A validation of our depth map against ground measured peat depths (i.e. soil profiles) suggests that our deepest values (>10m) overestimate depth. For this reason, all depths >10m have been thresholded to 10m.

Please cite this work as:

Gumbricht et al. (2017) An expert system model for mapping tropical wetlands and peatlands reveals South America as the largest contributor. Global Change Biology. DOI: 10.1111/gcb.13689

Data description:

Peat is here defined as any soil having at least 30cm of decomposed or semi-decomposed organic material with at least 50% of organic matter. This corresponds to 29% of carbon content using 1.72 as the transformation factor. The peat map is produced by adding the peat forming wetlands: mangrove (20), swamp/bog (30), Fen (40), riverine (50), and floodswamps (60) (note: the number in parentheses refer to pixel code of each class in Wetlands dataset). This maps maintains wetlands’ spatial resolution and methodology. Our map of peat was contrasted against n=275 geo-positioned soil profiles containing peat, with 65% of agreement. Further fieldwork is however needed to validate our map. Mangroves are here considered to host the thresholds of depth and organic matter content needed for peat definition, although mineral soil may prevail. Mangroves contribute with ca. 180,000 km2 to the 1.7 million km2 of peatlands (11%), which would need further ground validation (i.e. in areas like Indonesian Papua have large extents of mangrove that contribute to peat, which would need ground-truthing to validate if they contain peat as defined here).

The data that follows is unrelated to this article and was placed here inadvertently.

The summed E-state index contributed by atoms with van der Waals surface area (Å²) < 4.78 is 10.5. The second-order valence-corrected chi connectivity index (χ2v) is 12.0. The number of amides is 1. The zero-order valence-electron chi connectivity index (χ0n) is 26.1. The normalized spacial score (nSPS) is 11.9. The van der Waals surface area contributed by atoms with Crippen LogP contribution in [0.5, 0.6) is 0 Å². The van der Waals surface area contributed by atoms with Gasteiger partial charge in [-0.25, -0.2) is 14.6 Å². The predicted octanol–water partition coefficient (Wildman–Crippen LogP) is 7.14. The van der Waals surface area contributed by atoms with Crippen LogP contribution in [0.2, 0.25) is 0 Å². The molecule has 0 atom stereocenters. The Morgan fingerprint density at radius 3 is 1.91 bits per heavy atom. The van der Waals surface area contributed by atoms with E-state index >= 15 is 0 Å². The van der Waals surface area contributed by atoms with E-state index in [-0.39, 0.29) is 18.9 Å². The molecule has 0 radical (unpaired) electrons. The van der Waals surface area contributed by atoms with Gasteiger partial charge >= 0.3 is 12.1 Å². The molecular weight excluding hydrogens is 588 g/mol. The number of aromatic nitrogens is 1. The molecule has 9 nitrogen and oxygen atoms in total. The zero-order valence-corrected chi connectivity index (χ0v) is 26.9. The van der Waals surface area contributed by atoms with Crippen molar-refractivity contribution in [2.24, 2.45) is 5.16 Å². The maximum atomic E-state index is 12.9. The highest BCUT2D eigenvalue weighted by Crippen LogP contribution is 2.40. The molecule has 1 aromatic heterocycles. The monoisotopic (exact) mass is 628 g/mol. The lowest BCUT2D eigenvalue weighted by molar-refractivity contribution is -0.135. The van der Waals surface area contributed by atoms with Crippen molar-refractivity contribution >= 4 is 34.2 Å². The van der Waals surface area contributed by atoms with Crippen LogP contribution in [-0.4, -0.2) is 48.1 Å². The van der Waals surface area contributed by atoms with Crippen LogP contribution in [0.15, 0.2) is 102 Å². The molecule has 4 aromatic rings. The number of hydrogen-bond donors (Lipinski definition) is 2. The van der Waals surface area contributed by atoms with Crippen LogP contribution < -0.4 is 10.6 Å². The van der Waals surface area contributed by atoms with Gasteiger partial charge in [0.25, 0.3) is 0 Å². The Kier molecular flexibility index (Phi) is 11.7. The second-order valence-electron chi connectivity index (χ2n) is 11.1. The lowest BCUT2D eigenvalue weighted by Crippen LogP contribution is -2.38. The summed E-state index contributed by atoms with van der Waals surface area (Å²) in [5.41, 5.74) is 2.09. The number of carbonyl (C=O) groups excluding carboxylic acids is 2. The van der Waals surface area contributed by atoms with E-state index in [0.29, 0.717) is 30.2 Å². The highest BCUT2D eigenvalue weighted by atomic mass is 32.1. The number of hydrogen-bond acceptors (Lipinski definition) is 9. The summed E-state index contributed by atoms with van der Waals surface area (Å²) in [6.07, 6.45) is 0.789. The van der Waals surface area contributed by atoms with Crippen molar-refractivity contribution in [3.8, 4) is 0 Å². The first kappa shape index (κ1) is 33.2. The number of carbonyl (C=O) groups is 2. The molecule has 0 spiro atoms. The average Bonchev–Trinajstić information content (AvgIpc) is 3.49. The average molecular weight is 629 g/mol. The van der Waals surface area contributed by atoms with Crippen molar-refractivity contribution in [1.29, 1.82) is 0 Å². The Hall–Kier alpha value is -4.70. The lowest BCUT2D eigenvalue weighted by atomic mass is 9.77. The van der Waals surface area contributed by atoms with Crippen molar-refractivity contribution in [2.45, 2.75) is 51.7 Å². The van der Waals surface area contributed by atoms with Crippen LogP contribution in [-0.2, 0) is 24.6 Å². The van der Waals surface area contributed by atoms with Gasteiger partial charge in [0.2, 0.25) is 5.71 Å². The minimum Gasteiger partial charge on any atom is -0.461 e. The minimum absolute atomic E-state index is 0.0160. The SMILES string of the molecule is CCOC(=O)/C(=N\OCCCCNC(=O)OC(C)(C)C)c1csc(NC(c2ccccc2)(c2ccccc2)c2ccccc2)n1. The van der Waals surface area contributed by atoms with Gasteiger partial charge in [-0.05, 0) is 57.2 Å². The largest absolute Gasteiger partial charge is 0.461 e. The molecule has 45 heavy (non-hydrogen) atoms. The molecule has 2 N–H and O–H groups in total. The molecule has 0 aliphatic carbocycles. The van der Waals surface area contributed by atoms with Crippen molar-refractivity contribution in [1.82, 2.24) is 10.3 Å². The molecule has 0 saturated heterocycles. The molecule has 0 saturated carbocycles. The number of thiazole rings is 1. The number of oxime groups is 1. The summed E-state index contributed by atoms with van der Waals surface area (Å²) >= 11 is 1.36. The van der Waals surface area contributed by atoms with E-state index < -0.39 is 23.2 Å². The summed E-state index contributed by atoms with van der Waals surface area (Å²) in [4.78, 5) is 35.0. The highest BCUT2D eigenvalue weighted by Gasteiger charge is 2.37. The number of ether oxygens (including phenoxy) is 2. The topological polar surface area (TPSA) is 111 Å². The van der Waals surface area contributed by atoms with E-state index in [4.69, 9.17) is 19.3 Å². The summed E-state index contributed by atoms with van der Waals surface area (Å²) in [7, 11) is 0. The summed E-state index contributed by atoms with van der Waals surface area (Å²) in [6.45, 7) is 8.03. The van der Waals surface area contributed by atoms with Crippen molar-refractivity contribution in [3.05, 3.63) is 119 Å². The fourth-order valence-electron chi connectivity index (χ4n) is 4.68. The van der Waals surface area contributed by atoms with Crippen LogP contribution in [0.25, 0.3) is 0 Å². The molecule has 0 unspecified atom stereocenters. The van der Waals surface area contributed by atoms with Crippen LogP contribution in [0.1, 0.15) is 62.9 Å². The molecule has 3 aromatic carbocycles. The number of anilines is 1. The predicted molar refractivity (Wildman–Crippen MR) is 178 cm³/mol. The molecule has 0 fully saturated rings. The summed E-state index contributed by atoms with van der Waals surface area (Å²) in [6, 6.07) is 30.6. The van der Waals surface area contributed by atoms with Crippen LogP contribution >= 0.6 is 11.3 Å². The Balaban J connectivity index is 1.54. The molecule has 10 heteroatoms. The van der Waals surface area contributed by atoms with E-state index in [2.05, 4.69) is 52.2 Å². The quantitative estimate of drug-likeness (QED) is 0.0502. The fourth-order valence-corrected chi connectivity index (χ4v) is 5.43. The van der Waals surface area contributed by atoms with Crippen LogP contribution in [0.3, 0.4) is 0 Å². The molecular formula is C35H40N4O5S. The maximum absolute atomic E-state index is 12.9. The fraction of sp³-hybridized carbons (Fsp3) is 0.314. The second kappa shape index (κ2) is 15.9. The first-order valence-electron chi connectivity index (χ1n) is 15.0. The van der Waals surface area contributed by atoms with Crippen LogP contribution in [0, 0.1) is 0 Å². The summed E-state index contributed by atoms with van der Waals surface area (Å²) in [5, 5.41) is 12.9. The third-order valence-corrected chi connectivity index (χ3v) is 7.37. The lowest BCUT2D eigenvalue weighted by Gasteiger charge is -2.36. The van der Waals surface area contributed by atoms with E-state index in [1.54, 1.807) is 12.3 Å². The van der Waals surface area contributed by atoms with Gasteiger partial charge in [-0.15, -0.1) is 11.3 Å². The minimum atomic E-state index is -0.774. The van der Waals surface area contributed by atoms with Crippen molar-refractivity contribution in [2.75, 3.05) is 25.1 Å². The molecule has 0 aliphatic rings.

Please cite this work as:

Gumbricht et al. (2017) An expert system model for mapping tropical wetlands and peatlands reveals South America as the largest contributor. Global Change Biology. DOI: 10.1111/gcb.13689


Organic carbon content